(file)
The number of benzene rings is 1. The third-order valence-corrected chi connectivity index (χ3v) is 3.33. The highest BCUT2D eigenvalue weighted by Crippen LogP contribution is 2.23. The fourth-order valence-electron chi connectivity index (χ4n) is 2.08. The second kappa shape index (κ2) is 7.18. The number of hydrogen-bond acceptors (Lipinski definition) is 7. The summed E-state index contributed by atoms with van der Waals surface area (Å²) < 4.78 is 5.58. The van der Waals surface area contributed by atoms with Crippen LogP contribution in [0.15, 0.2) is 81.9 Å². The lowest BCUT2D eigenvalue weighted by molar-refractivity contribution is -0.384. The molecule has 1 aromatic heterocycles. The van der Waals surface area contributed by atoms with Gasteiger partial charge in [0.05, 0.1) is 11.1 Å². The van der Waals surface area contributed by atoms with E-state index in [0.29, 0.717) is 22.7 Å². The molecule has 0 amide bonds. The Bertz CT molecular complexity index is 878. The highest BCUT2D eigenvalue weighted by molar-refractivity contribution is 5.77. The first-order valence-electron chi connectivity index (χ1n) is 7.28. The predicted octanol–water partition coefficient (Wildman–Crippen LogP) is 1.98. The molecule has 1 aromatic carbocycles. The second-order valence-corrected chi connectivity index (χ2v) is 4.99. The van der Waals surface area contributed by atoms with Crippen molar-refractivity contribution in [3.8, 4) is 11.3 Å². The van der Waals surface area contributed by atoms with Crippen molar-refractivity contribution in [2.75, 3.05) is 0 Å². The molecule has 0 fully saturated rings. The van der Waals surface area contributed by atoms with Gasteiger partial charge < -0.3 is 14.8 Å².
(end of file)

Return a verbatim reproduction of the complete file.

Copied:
The number of benzene rings is 1. The third-order valence-corrected chi connectivity index (χ3v) is 3.33. The highest BCUT2D eigenvalue weighted by Crippen LogP contribution is 2.23. The fourth-order valence-electron chi connectivity index (χ4n) is 2.08. The second kappa shape index (κ2) is 7.18. The number of hydrogen-bond acceptors (Lipinski definition) is 7. The summed E-state index contributed by atoms with van der Waals surface area (Å²) < 4.78 is 5.58. The van der Waals surface area contributed by atoms with Crippen LogP contribution in [0.15, 0.2) is 81.9 Å². The lowest BCUT2D eigenvalue weighted by molar-refractivity contribution is -0.384. The molecule has 1 aromatic heterocycles. The van der Waals surface area contributed by atoms with Gasteiger partial charge in [0.05, 0.1) is 11.1 Å². The van der Waals surface area contributed by atoms with E-state index in [0.29, 0.717) is 22.7 Å². The molecule has 0 amide bonds. The Bertz CT molecular complexity index is 878. The highest BCUT2D eigenvalue weighted by molar-refractivity contribution is 5.77. The first-order valence-electron chi connectivity index (χ1n) is 7.28. The predicted octanol–water partition coefficient (Wildman–Crippen LogP) is 1.98. The molecule has 1 aromatic carbocycles. The second-order valence-corrected chi connectivity index (χ2v) is 4.99. The van der Waals surface area contributed by atoms with Crippen molar-refractivity contribution in [3.8, 4) is 11.3 Å². The van der Waals surface area contributed by atoms with Crippen molar-refractivity contribution in [2.75, 3.05) is 0 Å². The molecule has 0 fully saturated rings. The van der Waals surface area contributed by atoms with Gasteiger partial charge < -0.3 is 14.8 Å².